Buy the best you can afford, grow what you can, eat seasonally, freeze produce when it’s cheap and plentiful, take time to appreciate nature’s bounty, and don’t be wasteful. I hope I never forget Darina’s thrill at the plants “singing” after the first rain shower in months, or her shrieks of excitement when the first wild mushrooms were harvested on the farm. Nor Rory selflessly crediting the ingredients themselves for his insanely delicious pistou that he’d ground by hand and marvelled as it emulsified, or him “making a wish” when the first cavolo nero of the season rolled in. I’m moved to make the most out of every single ingredient and can’t wait to turn a single organic chicken into four meals for four people, complete with chicken crisps and nourishing stock.
Use a bowl too big for the job
Make life easy for yourself in the kitchen. Cooking should be a pleasurable experience and it relies on good-quality equipment and forward thinking. Never force yourself to toss a salad or make bread in a small bowl (remember — “big, unglamorous bowl!”), never use light-bottomed saucepans, give yourself enough space in the kitchen to work comfortably and plan ahead to ensure a smooth coming together of your menu.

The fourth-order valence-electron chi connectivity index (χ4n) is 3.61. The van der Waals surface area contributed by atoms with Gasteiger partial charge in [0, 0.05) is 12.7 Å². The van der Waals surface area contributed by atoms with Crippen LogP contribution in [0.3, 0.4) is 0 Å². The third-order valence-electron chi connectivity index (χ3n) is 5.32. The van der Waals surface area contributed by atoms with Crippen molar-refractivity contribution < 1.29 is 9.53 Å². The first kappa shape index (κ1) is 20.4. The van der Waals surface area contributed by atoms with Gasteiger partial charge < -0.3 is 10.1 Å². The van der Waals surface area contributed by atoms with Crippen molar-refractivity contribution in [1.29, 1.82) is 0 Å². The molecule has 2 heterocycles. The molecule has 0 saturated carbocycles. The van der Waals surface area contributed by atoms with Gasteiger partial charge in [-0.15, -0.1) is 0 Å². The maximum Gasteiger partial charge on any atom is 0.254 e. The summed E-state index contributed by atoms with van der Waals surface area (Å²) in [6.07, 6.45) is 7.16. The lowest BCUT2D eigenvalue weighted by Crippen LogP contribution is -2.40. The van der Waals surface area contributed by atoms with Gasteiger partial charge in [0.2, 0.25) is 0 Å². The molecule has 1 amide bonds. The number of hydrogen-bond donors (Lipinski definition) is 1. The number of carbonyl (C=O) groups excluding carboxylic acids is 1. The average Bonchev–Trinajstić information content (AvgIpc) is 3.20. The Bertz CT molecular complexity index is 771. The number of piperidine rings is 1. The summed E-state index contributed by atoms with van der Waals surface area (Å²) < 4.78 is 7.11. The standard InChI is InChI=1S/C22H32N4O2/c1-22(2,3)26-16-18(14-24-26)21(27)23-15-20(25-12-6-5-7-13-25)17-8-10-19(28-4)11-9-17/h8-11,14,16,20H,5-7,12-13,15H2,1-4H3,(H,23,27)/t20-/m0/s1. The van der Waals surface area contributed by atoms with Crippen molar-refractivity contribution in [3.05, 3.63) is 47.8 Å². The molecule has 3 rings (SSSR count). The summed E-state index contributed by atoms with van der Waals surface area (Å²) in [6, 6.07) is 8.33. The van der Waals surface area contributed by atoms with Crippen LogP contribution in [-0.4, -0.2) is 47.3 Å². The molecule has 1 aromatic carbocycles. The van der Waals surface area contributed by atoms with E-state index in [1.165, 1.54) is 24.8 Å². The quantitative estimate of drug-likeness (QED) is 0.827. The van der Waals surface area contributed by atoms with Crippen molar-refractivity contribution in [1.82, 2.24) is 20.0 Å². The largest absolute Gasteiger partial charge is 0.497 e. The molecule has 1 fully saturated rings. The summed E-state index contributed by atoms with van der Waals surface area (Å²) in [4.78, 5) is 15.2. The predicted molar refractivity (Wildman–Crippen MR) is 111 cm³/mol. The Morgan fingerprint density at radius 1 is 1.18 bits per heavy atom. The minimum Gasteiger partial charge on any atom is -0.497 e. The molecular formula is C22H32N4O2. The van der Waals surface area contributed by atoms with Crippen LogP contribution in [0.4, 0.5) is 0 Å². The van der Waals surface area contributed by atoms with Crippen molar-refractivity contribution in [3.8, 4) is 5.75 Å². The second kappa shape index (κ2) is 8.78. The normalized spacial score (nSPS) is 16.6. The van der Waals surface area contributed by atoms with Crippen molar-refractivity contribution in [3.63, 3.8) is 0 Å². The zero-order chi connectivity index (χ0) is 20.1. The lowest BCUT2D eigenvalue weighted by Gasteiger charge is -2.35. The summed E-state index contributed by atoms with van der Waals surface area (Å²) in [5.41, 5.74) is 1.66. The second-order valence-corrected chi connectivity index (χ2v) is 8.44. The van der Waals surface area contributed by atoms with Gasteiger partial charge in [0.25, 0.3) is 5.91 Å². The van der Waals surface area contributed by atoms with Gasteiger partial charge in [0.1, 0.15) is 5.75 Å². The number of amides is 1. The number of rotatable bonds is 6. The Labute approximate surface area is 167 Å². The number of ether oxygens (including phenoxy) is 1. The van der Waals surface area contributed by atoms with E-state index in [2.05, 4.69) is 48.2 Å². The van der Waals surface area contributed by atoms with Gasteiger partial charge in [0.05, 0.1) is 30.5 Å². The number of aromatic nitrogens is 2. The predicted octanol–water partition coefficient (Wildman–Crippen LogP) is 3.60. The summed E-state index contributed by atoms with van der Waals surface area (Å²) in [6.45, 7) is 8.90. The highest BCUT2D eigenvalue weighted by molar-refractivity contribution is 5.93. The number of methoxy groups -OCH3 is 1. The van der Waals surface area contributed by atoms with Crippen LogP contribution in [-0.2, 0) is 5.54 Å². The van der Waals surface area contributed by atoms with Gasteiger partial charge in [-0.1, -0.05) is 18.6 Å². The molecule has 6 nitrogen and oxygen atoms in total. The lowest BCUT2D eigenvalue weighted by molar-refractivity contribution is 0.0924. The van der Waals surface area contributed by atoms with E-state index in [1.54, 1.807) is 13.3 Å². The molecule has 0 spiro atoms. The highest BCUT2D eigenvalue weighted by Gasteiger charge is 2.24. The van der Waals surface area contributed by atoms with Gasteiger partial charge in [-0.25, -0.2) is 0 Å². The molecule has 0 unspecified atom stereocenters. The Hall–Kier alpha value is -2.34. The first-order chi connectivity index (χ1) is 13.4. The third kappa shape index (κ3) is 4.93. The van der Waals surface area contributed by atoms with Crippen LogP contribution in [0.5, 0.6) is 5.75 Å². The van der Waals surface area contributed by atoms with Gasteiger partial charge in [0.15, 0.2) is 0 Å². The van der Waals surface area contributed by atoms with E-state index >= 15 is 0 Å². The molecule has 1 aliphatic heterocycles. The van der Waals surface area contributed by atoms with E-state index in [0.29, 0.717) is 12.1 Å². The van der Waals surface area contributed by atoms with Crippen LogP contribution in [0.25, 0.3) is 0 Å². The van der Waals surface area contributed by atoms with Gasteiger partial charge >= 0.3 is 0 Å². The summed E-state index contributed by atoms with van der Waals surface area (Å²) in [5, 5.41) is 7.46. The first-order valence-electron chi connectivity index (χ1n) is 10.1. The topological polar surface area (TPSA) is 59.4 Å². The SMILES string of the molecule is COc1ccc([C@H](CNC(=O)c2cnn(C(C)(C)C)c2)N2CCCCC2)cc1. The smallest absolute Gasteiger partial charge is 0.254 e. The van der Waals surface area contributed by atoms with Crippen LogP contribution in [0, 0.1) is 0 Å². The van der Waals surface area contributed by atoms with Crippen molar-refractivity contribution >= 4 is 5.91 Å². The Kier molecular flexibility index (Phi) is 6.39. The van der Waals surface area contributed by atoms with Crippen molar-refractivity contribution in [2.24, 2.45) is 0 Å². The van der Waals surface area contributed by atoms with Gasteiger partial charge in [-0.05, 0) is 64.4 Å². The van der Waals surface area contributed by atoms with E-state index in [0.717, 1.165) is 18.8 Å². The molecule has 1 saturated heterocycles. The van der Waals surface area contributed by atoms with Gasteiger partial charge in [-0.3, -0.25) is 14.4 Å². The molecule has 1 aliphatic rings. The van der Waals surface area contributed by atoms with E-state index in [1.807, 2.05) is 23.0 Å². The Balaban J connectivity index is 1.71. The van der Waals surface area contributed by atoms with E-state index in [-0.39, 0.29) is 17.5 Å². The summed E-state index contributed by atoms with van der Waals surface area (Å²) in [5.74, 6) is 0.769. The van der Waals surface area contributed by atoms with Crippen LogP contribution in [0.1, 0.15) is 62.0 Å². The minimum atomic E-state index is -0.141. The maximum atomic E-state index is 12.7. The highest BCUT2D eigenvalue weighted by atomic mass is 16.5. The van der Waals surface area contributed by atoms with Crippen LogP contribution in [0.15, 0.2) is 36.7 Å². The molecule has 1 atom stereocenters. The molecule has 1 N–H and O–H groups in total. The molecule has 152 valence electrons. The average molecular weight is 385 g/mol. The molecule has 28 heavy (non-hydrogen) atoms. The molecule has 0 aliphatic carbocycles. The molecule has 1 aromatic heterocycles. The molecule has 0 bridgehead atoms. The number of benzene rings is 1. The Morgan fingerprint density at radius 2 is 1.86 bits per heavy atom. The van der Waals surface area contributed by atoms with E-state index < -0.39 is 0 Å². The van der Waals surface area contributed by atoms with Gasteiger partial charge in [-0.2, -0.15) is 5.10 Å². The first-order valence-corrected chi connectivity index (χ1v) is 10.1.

If some is good, more is not necessarily better
This was a revelation to me at many points! I’ve learned that refinement comes from being scant with the béchamel when making lasagne, using only enough parmesan to garnish a salad (not to turn it into a cheese salad, god forbid!), and using just enough salad dressing to make the leaves glisten – “less than you think you need!” Turns out I was mistaking generosity for gluttony. Well, I’ve been told. Rory was drizzling chocolate sauce over profiteroles yesterday and said, “Don’t make a show of it — be generous, but not revolting”.
I’ve just returned to the Pink Cottage for the last time after our leaving party in Ballycotton, and it’s warm fuzzies all around here tonight! We all danced to John’s performance of ‘Leaving on a Jet Plane’ and the lyrics of Christopher’s riff on a country tune he called ‘Goodbye Ballymaloe’ are circling through my head:
In the kitchen with Tiffin;
my sauce wasn’t thickenin’;
my soufflé was shallow and mean…
Rory was on demo;
Which meant big problemo;
He’ll probably say my sauce is obscene…
Hot pots are bubbling
My lunch time is coming,
The potatoes are troubling me too
So Goodbye Ballymaloe
Ballymaloe was a treat to myself after working really hard for six years. It’s been challenging and it’s been rewarding; it feels like a life-changing experience. Ballymaloe has filled me up in more ways than one, and I’ll always be grateful my husband encouraged me to come.
Best tip As long as you can hold the side of the pan with your hand, the traditional French butter-based sauces won’t split.
Best recipe Smoked fish tostadas (see below).